Become the Master of your craft….


Pelican Dock - Type 55 4x5 Film, Wet Scan

Pelican Dock – Type 55 4×5 Film, Wet Scan

 

This is the Pelican Dock on Pawleys Island, SC. It is a 4″ x 5″ FILM image taken  on Polaroid Type 55 film from one of my film workshops.

Polaroid 900 w/ 150mm Fujinon lens converted to 4x5 by Steven Icanberry.

Polaroid 900 w/ 150mm Fujinon lens converted to 4×5 by Steven Icanberry.

I did this with a Polaroid 900 converted to 4×5 format camera and the film was expired (16 years) Type 55 instant 4×5 film that also creates a fragile negative which was scanned Wet Mount on an Epson 850 . This single image costs about $35 to create and process!

But look closely at the image, notice the calm peace of the scene, the amazing clarity and sharpness that is a gift when working with large format film, but more importantly, the edge process markings created when working with this amazing film!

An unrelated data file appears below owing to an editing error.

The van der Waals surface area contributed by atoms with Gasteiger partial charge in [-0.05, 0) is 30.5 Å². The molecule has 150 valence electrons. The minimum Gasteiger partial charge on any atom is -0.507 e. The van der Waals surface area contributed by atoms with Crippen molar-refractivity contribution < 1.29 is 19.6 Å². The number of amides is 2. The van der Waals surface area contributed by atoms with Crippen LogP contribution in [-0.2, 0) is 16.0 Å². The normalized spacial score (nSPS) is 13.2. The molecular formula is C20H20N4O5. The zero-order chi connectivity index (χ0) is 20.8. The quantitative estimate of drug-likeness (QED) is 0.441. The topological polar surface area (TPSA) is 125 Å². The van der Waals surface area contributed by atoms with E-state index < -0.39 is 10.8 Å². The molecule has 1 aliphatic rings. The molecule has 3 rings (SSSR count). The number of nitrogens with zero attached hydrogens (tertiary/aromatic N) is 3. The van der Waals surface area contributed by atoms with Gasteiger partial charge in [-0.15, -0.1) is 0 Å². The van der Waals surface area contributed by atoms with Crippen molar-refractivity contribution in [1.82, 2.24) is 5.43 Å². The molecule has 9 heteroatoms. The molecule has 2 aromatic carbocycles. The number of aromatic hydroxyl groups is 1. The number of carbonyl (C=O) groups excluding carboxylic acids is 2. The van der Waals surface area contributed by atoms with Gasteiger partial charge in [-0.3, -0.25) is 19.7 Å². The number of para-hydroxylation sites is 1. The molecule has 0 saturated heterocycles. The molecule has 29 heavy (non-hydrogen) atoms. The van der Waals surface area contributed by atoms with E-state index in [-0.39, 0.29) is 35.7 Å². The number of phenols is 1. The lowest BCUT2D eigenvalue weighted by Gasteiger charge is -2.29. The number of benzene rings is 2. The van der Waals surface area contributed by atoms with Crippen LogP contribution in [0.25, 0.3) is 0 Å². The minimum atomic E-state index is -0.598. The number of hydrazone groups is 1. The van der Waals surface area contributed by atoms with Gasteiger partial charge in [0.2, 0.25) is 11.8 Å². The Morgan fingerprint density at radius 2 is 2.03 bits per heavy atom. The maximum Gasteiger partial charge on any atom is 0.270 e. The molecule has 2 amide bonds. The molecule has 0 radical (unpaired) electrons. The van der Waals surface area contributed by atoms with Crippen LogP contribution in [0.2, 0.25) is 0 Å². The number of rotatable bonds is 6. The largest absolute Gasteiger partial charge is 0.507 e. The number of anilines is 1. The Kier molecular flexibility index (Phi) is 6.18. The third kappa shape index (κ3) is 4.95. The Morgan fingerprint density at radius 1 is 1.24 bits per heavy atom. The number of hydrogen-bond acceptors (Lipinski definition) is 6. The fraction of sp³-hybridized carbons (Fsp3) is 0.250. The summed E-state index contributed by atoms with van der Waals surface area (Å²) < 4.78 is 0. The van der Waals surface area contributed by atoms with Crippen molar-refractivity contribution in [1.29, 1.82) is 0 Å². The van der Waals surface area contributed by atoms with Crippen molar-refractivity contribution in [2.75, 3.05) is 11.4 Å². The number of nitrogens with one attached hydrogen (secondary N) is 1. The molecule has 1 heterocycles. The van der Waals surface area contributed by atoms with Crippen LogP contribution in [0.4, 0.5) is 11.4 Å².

But of greater importance than how I created this image is the why

We all see amazing scenes as we travel through life, but how many of us actually take the time to really experience and feel on an emotional level what we are actually experiencing as we create our art? I watch so many great photographers skitter from scene to scene like a bee to pollen that it leaves me feeling sad.

Let me ask you, “How can you create art that will appeal to your viewers on an emotional level if you yourself refuse to slow down long enough to feel the emotional impact yourself as you create it?